This means encouraging small firms to adopt formal and teachable management practices. Research shows that those which do are more productive, grow faster and have a better survival rate.
That may sound obvious, so I was surprised when our research revealed just how little business skills were considered as part of the entrepreneurial equation. Enthusiasm, whilst critical - is not an adequate substitute for business smarts.
It also means encouraging governments to focus on stimulating the quality - not just the quantity - of small businesses.
The conclusions show that when it comes to assessing the factors of how successfully firms took new ideas to market, management is as important as R&D and twice as important as IT.
Therefore, we may consider management skills as a form of technology in itself, it’s something which can be acquired, applied and repeated.
Quite simply, when small businesses are well-managed they are more likely to create jobs, pay higher wages and sell better, and cheaper products. It makes sense, both morally and economically to want as many innovators as possible to have the skills to give it their best shot.
'Business Stay-Up' is an idea, it’s a movement, anyone can engage with the Business Stay-Up research, hold events and participate in the debate. Stakeholders as far afield as Zambia, South Africa, Myanmar, Sri Lanka and Guyana have already taken up the cause as a useful touchstone for shaping entrepreneurship policy and services.
And after this week, I’m hopeful that policy experts from Botswana, Tanzania, Mozambique, Mauritius, Seychelles, Rwanda and Kenya, will join them in rethinking the skills-based policies underpinning their growth plans and embrace “Stay-Up thinking”.
Africa does not have a problem with energy, passion and creativity. 60% of the entire continent of Africa are aged below 25, making it the youngest continent in the world. Therefore, it’s so important that we recognise that young people are Africa’s greatest natural resource.
How policy experts give the invisible hand – a visible nudge
- Evidence-led policymaking is sometimes in short supply it seems, but with government sponsoring randomised trials of education interventions they can explore what works, cut through the fog of agencies working in this space and ground educational initiatives in local contexts and problems. Partnering with expert groups will help ministers to evaluate what works in their region.
- Entrepreneurs already on their journey usually sink a great deal of capital and leverage into getting the business off the ground, an effort which can feel like (and actually is) a monumental achievement in itself but taking the business up through the gears sometimes means attracting venture capital. VCs have various philosophies underlying their approach to investing, but many are strictly in it for the return. The founder’s charisma and passion can be persuasive, but it needs to be backed-up with solid metrics and evidence, a solid management team, a differentiation strategy and an expansion plan. Entrepreneurs need help not just getting started, but to get through the ruthless interrogations with potential partners that could help them survive and scale. Almost from day one – they need a 5-year plan.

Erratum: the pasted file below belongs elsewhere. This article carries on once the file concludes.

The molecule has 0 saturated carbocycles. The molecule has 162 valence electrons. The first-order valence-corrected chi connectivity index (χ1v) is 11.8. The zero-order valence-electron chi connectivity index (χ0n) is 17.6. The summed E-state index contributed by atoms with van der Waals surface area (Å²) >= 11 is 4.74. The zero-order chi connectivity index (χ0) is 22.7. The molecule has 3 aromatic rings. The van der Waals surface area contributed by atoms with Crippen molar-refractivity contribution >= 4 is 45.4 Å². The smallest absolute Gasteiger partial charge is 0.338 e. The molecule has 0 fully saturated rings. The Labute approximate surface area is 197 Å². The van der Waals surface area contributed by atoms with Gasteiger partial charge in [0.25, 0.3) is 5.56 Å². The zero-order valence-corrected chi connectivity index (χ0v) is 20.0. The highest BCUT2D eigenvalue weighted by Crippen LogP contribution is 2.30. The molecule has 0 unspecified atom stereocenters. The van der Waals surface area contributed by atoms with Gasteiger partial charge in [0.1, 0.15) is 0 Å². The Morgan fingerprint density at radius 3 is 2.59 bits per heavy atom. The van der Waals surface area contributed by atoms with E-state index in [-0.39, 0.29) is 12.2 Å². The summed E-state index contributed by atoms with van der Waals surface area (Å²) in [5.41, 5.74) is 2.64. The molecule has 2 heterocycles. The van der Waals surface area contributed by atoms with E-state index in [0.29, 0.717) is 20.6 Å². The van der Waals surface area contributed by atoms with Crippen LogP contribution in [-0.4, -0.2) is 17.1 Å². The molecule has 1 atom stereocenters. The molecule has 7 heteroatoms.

- Large employers, either domestic or FDIs, could pay a levy; a human capital tax which funds a pot of money that could pay for entrepreneurship training in the local community. In particular this could focus on supply chain innovation, where large employers rely on the creativity of local suppliers and stand to benefit from the efficiencies that indigenous entrepreneurs could bring to their value chain.
- Introducing competitions and prizes could challenge teams of entrepreneurs to solve public sector issues or institutional voids. The prize needn’t be cash, it could be government endorsement or contracts. But such a tactic could also support youth-led innovation directed towards the SDGs.
- Importantly, national skills policies must recognise that entrepreneurship itself is a distinct skillset, which as well as boosting private enterprise, is increasingly demanded by corporate and political recruiters.
- Creating pathways and backing the creation of peer-to-peer networks is essential. A government’s role is to be a convener, a connector, a catalyst and a creator of conditions for humans to thrive and businesses to succeed. Government’s arguably should not directly supply information but can guide entrepreneurs to what works and champion it in the media.
Policy makers can lead a manifesto to improve the small business environment and make their country the best place in the world to not just start, but also successfully grow a new business.
The challenge is to consider which public policy interventions, particularly education-focused ones, could improve the quality of management and high-impact entrepreneurship.
Only through sustainable, high-quality entrepreneurship can Africa fulfil its potential. And I really hope it does.
The Commonwealth Africa Innovation Workshop, was an initiative led by the Secretary General, Baroness Scotland, which brought together officials from southern and eastern Africa with partners including the United Nations, Next Einstein Forum, Global Innovation & Technology Alliance, NESTA and ABE, as well as some of the most ambitious and imaginative minds from the Commonwealth Association of Young Entrepreneurs.